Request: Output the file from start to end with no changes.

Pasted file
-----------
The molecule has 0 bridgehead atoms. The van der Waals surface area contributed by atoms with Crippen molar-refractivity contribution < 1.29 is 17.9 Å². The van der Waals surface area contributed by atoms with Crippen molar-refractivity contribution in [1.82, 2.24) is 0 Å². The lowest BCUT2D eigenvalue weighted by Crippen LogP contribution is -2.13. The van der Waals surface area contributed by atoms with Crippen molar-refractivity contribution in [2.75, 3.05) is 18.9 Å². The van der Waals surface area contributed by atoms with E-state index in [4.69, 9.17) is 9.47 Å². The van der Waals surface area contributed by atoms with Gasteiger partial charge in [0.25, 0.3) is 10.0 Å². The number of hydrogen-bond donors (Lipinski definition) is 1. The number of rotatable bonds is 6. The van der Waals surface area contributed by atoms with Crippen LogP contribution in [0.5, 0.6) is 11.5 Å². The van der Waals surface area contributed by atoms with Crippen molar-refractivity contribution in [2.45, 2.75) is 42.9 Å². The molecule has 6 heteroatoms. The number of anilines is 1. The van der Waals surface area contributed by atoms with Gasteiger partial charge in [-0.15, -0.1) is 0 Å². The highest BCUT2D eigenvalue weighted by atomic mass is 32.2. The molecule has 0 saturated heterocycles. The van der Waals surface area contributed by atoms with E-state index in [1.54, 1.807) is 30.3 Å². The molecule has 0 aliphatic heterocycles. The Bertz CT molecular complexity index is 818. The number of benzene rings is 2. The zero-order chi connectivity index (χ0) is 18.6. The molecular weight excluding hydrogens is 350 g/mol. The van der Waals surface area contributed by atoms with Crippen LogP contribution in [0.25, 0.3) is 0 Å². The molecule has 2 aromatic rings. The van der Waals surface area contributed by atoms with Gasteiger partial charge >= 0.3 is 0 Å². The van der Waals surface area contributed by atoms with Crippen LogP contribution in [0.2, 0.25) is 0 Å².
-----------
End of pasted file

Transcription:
The molecule has 0 bridgehead atoms. The van der Waals surface area contributed by atoms with Crippen molar-refractivity contribution < 1.29 is 17.9 Å². The van der Waals surface area contributed by atoms with Crippen molar-refractivity contribution in [1.82, 2.24) is 0 Å². The lowest BCUT2D eigenvalue weighted by Crippen LogP contribution is -2.13. The van der Waals surface area contributed by atoms with Crippen molar-refractivity contribution in [2.75, 3.05) is 18.9 Å². The van der Waals surface area contributed by atoms with E-state index in [4.69, 9.17) is 9.47 Å². The van der Waals surface area contributed by atoms with Gasteiger partial charge in [0.25, 0.3) is 10.0 Å². The number of hydrogen-bond donors (Lipinski definition) is 1. The number of rotatable bonds is 6. The van der Waals surface area contributed by atoms with Crippen LogP contribution in [0.5, 0.6) is 11.5 Å². The van der Waals surface area contributed by atoms with Crippen molar-refractivity contribution in [2.45, 2.75) is 42.9 Å². The molecule has 6 heteroatoms. The number of anilines is 1. The van der Waals surface area contributed by atoms with Gasteiger partial charge in [-0.15, -0.1) is 0 Å². The highest BCUT2D eigenvalue weighted by atomic mass is 32.2. The molecule has 0 saturated heterocycles. The van der Waals surface area contributed by atoms with E-state index in [1.54, 1.807) is 30.3 Å². The molecule has 0 aliphatic heterocycles. The Bertz CT molecular complexity index is 818. The number of benzene rings is 2. The zero-order chi connectivity index (χ0) is 18.6. The molecular weight excluding hydrogens is 350 g/mol. The van der Waals surface area contributed by atoms with Crippen LogP contribution in [0.25, 0.3) is 0 Å². The molecule has 2 aromatic rings. The van der Waals surface area contributed by atoms with Gasteiger partial charge >= 0.3 is 0 Å². The van der Waals surface area contributed by atoms with Crippen LogP contribution in [0.2, 0.25) is 0 Å².